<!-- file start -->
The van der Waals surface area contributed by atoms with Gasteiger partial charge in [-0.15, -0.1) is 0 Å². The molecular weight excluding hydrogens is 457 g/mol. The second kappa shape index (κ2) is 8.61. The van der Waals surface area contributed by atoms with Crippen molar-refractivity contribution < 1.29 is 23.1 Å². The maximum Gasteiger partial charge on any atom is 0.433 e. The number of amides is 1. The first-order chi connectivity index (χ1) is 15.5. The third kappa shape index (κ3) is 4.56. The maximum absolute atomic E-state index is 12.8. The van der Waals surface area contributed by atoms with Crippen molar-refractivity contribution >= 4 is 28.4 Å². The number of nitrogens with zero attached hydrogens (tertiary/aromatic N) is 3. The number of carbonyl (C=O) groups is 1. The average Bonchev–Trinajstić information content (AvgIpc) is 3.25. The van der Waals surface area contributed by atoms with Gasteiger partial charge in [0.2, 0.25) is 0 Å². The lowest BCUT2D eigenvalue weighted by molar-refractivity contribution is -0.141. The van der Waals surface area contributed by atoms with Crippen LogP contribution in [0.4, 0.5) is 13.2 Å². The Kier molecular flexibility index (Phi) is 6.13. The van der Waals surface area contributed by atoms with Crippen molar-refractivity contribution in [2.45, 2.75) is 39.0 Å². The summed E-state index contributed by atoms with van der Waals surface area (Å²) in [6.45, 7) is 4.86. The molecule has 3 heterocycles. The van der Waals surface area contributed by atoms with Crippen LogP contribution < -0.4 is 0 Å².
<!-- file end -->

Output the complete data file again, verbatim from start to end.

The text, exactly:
The van der Waals surface area contributed by atoms with Gasteiger partial charge in [-0.15, -0.1) is 0 Å². The molecular weight excluding hydrogens is 457 g/mol. The second kappa shape index (κ2) is 8.61. The van der Waals surface area contributed by atoms with Crippen molar-refractivity contribution < 1.29 is 23.1 Å². The maximum Gasteiger partial charge on any atom is 0.433 e. The number of amides is 1. The first-order chi connectivity index (χ1) is 15.5. The third kappa shape index (κ3) is 4.56. The maximum absolute atomic E-state index is 12.8. The van der Waals surface area contributed by atoms with Crippen molar-refractivity contribution >= 4 is 28.4 Å². The number of nitrogens with zero attached hydrogens (tertiary/aromatic N) is 3. The number of carbonyl (C=O) groups is 1. The average Bonchev–Trinajstić information content (AvgIpc) is 3.25. The van der Waals surface area contributed by atoms with Gasteiger partial charge in [0.2, 0.25) is 0 Å². The lowest BCUT2D eigenvalue weighted by molar-refractivity contribution is -0.141. The van der Waals surface area contributed by atoms with Crippen LogP contribution in [0.4, 0.5) is 13.2 Å². The Kier molecular flexibility index (Phi) is 6.13. The van der Waals surface area contributed by atoms with Crippen molar-refractivity contribution in [2.45, 2.75) is 39.0 Å². The summed E-state index contributed by atoms with van der Waals surface area (Å²) in [6.45, 7) is 4.86. The molecule has 3 heterocycles. The van der Waals surface area contributed by atoms with Crippen LogP contribution < -0.4 is 0 Å².